When mindfulness is taught and practiced in ways that help people connect the dots between their personal troubles and public issues, it becomes potentially transformative, but this can’t be done without forging deep bonds of solidarity and communities of resistance as a path for engendering a regenerative culture. However, isn’t this just another call for politics and social activism? Where does mindfulness come in?
To answer this question it’s useful to go back to the principles underlying mindfulness in the spiritual traditions from which it emerged, especially Buddhism.
Suffering that is purely private in its causes and effects no longer exists.
Existential suffering of the human condition—the suffering of sickness, old age and death, anxiety and stress, conflicts in personal relationships, divorce and personal loss—has long been the domain of religious consolation and pastoral care, individual counseling and psychotherapy, and, more recently, of mindfulness-based interventions. This is the first-order of suffering.
Second-order suffering concerns human evil and atrocities where the source of suffering is readily identifiable—whether it be victims of violent crimes or murders, children caged in detention centers, whole populations suffering from wars, genocide or social and environmental injustice, or oppressive working conditions.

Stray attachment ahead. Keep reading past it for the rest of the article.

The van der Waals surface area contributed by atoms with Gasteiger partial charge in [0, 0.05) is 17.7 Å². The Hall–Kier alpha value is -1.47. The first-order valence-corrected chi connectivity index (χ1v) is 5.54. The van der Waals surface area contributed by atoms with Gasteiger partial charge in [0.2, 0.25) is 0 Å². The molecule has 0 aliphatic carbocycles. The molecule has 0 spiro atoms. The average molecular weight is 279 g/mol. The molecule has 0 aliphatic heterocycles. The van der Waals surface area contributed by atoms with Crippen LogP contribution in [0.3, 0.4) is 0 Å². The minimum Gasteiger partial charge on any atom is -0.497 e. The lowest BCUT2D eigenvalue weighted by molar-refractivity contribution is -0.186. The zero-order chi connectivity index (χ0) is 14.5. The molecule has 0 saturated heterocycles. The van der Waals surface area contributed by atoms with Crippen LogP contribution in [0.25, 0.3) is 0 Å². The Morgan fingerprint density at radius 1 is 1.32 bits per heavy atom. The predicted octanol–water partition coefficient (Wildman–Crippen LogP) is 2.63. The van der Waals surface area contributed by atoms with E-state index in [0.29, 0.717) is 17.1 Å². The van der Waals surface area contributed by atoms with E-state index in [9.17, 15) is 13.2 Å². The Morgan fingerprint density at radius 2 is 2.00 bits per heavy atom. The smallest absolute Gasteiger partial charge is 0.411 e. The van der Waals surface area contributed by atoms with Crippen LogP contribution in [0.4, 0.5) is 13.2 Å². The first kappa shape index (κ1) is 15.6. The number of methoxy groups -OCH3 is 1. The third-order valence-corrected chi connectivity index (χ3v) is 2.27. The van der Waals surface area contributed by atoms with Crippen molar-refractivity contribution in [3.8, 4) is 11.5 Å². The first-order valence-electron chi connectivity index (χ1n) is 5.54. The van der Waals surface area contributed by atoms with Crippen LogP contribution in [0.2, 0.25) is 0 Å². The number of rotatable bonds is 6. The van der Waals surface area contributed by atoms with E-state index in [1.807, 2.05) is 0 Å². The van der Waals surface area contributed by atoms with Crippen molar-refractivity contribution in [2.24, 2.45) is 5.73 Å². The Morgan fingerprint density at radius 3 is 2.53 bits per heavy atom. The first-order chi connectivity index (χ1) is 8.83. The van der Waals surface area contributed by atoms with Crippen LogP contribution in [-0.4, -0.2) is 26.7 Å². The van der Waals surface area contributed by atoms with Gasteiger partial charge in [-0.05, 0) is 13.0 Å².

The problem is that human distress is no longer limited to or demarcated by these two orders of suffering. Greed, ill will, and delusion—what Buddhists consider the three root causes of suffering—have become institutionalized. This institutionalization makes a third order of suffering difficult to identify because it has become so amorphous, pervasive and systemic. As Bruce Rogers-Vaughan puts it, “Oppressors no longer have faces, even the impersonal “faces” of the state, the corporation, or the church. Third-order suffering does not simply replace first or second-order suffering. Rather, it arises alongside them. The three orders coexist and interpenetrate. They too are entangled.”
Hence, suffering that is purely private in its causes and effects no longer exists. To become truly revolutionary, teachers of mindfulness need new practices that reflect this fact and are capable of tackling the entangled nature of distress. This requires a much wider focus, using communal practices to develop insights into how our social and political experience is embodied.
The “Faux Mindfulness Revolution”